Leadership, Authority, and the Paradox of Trust
THURSDAY, SEPTEMBER 27, 2007
Ronald A. Heifetz, Co-Founder of the Center for Public Leadership and King Hussein bin Talal Lecturer in Public Leadership at Harvard Universityís John F. Kennedy School of Government, is known worldwide for his seminal work on the practice and teaching of leadership. His research at Harvard focuses on how to build adaptive capacity in societies, businesses, and nonprofits. For more than two decades, Heifetzís courses on leadership have been among the most highly valued in the University, and his first book, Leadership Without Easy Answers (The Belknap Press of Harvard University Press, 1994), currently in its thirteenth printing, has been translated into many languages. His more recent study, Leadership on the Line: Staying Alive through the Dangers of Leading (Harvard Business School Press, 2002) was co-authored with Marty Linsky.
The subject of many interviews, articles, and the recent book by Sharon Daloz Parks, Leadership Can Be Taught (Harvard Business School Press, 2005), Heifetz speaks extensively in the U.S. and abroad and consults widely with presidents and senior executives in government, business, and nonprofit organizations. Heifetz is a founding principal in Cambridge Leadership Associates (www.cambridge-leadership.com).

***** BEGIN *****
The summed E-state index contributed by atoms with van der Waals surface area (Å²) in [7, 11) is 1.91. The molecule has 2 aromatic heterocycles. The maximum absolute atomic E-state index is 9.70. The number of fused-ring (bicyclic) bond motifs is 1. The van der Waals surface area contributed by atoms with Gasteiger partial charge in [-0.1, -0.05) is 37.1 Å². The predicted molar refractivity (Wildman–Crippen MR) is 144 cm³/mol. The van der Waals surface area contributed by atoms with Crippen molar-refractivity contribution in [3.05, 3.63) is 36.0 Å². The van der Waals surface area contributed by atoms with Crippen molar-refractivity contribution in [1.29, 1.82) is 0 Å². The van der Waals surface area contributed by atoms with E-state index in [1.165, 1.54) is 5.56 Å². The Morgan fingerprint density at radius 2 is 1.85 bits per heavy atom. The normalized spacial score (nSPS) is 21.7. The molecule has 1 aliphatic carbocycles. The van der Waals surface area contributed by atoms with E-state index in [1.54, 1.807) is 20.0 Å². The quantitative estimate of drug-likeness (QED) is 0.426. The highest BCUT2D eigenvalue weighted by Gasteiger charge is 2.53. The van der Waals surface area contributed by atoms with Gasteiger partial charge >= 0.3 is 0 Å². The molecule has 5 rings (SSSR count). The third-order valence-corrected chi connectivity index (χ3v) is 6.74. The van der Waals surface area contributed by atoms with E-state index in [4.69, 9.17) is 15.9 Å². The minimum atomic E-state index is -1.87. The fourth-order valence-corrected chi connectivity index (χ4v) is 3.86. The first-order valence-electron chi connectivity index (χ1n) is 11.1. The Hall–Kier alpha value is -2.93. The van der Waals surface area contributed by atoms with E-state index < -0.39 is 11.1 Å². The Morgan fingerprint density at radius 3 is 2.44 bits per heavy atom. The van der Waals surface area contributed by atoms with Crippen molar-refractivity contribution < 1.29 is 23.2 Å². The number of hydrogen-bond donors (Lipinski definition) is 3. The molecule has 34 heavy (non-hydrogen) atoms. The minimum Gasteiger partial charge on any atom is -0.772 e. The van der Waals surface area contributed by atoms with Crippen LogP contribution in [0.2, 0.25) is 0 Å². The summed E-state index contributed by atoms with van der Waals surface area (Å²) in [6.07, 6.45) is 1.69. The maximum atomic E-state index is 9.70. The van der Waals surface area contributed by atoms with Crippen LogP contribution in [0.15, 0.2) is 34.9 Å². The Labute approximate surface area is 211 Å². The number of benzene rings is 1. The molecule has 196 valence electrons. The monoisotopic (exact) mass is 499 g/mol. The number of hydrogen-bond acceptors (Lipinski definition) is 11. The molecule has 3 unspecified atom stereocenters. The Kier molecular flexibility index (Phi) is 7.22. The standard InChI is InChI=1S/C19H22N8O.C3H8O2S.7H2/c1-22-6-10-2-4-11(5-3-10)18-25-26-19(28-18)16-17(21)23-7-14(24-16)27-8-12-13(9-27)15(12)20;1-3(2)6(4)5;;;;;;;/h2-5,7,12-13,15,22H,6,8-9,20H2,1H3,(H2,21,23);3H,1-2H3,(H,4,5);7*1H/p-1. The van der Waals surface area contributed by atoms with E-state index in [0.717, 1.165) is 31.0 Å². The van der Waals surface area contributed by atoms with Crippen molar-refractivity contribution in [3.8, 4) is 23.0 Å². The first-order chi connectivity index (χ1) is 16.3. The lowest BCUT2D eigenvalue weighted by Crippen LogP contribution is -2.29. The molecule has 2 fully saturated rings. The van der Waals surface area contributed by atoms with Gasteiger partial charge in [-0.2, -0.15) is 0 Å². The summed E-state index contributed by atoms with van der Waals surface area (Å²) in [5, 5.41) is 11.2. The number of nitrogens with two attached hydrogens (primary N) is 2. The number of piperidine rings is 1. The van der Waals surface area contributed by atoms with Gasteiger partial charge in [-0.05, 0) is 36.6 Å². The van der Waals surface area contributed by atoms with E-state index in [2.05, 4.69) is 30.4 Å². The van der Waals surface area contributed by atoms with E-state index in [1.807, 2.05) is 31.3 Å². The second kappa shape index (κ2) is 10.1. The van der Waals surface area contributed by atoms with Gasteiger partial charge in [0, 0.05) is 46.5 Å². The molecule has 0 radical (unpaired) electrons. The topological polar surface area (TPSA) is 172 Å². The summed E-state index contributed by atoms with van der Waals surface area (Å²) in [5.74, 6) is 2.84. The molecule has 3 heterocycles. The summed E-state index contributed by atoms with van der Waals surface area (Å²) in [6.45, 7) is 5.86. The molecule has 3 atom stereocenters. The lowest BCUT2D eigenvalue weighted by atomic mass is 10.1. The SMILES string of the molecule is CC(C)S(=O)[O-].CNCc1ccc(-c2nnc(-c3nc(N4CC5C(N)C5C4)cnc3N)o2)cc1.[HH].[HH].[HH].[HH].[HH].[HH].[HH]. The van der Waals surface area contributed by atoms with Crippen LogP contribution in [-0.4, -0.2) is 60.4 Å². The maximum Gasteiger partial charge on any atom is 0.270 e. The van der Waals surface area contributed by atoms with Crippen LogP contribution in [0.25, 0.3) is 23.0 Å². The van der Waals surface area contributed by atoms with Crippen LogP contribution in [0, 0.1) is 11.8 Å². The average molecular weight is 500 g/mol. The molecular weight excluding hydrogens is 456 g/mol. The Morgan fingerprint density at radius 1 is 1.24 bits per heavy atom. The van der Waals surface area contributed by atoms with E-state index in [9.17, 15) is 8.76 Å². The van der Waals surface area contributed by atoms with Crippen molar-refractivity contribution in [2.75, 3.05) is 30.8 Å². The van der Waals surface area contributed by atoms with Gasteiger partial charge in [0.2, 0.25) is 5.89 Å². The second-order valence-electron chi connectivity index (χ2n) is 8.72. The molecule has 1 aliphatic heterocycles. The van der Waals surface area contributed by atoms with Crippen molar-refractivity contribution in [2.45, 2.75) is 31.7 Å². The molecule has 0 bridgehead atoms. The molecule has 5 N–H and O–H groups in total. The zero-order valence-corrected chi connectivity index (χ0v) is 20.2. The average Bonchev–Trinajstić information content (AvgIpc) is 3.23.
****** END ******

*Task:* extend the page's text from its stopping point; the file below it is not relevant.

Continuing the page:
A graduate of Columbia University, Harvard Medical School and the John F. Kennedy School of Government, Heifetz is both a doctor and a musician. He trained initially in surgery before deciding to devote himself to the study of leadership in politics and business. Heifetz completed his medical training in psychiatry. As a cellist, he studied with the great Russian virtuoso, Gregor Piatigorsky.
Dr. Heifetzí visit to CMC is sponsored by the Kravis Leadership Institute as part of Leadership Day 2007. KLI invites broad participation in Leadership Day, which includes a luncheon, panel, and other activities capped by Heifetzí evening lecture. His topic for the lecture is "Leadership, Authority, and the Paradox of Trust".